• One weekend, a family relative came by and took the boys out on a trip to see the Quba mountainside. Joey was able to see beautiful streams, mountains and a very happy horse.
  • I received a pink stuffed bunny from my host brother for our New Year celebration. Apparently it the year of the rabbit. This is also a gift that should be in photos for special occasions, like Joey’s birthday.
  • Joey got locked inside the toilet and I laughed a lot. Apparently the lock expanded on a warm day and our host dad had to pry him out. No more locking the door, so say goodbye to privacy! This later happened to our younger host brother, and Joey got to help rescue him. (What’s funnier – an American yelling for help in bad Azeri, or an Azeri yelling for help in bad English?)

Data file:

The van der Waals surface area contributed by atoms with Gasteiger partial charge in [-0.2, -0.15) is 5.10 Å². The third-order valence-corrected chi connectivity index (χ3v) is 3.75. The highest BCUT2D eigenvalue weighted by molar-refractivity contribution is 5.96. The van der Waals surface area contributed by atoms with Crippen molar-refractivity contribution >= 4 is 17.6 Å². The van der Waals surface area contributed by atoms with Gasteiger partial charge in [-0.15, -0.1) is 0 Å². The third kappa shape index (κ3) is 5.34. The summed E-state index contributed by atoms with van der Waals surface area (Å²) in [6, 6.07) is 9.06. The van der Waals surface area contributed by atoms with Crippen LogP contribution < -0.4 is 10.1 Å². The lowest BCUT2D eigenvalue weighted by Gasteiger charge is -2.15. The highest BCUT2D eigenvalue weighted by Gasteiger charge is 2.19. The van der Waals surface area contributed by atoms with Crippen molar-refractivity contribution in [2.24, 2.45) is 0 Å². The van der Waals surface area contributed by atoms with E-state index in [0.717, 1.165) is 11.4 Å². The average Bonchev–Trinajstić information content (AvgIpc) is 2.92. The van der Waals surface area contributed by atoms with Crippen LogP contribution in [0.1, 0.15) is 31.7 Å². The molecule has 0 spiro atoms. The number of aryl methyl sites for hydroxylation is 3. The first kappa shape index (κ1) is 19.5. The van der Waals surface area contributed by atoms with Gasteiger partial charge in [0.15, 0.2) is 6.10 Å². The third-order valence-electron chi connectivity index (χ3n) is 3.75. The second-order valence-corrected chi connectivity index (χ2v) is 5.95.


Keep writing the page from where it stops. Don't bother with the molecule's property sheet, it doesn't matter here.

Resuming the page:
Overall, January was a good month. We’re at the halfway point of living with our host family, which continues to help us with our cultural integration, for better or worse. For me, I was still waiting on a few things (like heat) for the activity room in my office, in order to get into the swing of my actual job of working with youth. At this point, never-ending patience has been my biggest accomplishment. Joey has been teaching up a storm and riling kids up throughout his school. As we walked around town last weekend, kids would shout “Hello, Mr. JOEY!” Looks like we’re starting to get noticed, for better or worse.